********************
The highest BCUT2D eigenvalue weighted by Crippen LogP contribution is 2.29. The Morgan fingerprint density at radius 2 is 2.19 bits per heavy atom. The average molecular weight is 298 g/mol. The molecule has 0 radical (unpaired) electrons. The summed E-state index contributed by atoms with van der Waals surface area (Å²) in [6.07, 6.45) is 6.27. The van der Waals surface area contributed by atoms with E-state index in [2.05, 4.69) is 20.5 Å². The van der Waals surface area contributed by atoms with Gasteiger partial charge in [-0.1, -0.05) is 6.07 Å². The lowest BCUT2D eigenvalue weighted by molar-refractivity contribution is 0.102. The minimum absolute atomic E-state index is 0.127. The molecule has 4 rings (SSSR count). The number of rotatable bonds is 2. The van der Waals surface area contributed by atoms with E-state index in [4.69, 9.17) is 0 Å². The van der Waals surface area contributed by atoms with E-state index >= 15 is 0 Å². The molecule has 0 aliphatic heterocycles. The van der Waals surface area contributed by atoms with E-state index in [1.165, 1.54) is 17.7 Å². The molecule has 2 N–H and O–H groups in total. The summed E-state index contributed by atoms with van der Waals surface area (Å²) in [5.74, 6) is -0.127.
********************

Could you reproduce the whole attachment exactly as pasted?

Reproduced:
The highest BCUT2D eigenvalue weighted by Crippen LogP contribution is 2.29. The Morgan fingerprint density at radius 2 is 2.19 bits per heavy atom. The average molecular weight is 298 g/mol. The molecule has 0 radical (unpaired) electrons. The summed E-state index contributed by atoms with van der Waals surface area (Å²) in [6.07, 6.45) is 6.27. The van der Waals surface area contributed by atoms with E-state index in [2.05, 4.69) is 20.5 Å². The van der Waals surface area contributed by atoms with Gasteiger partial charge in [-0.1, -0.05) is 6.07 Å². The lowest BCUT2D eigenvalue weighted by molar-refractivity contribution is 0.102. The minimum absolute atomic E-state index is 0.127. The molecule has 4 rings (SSSR count). The number of rotatable bonds is 2. The van der Waals surface area contributed by atoms with E-state index in [4.69, 9.17) is 0 Å². The van der Waals surface area contributed by atoms with E-state index >= 15 is 0 Å². The molecule has 0 aliphatic heterocycles. The van der Waals surface area contributed by atoms with E-state index in [1.165, 1.54) is 17.7 Å². The molecule has 2 N–H and O–H groups in total. The summed E-state index contributed by atoms with van der Waals surface area (Å²) in [5.74, 6) is -0.127.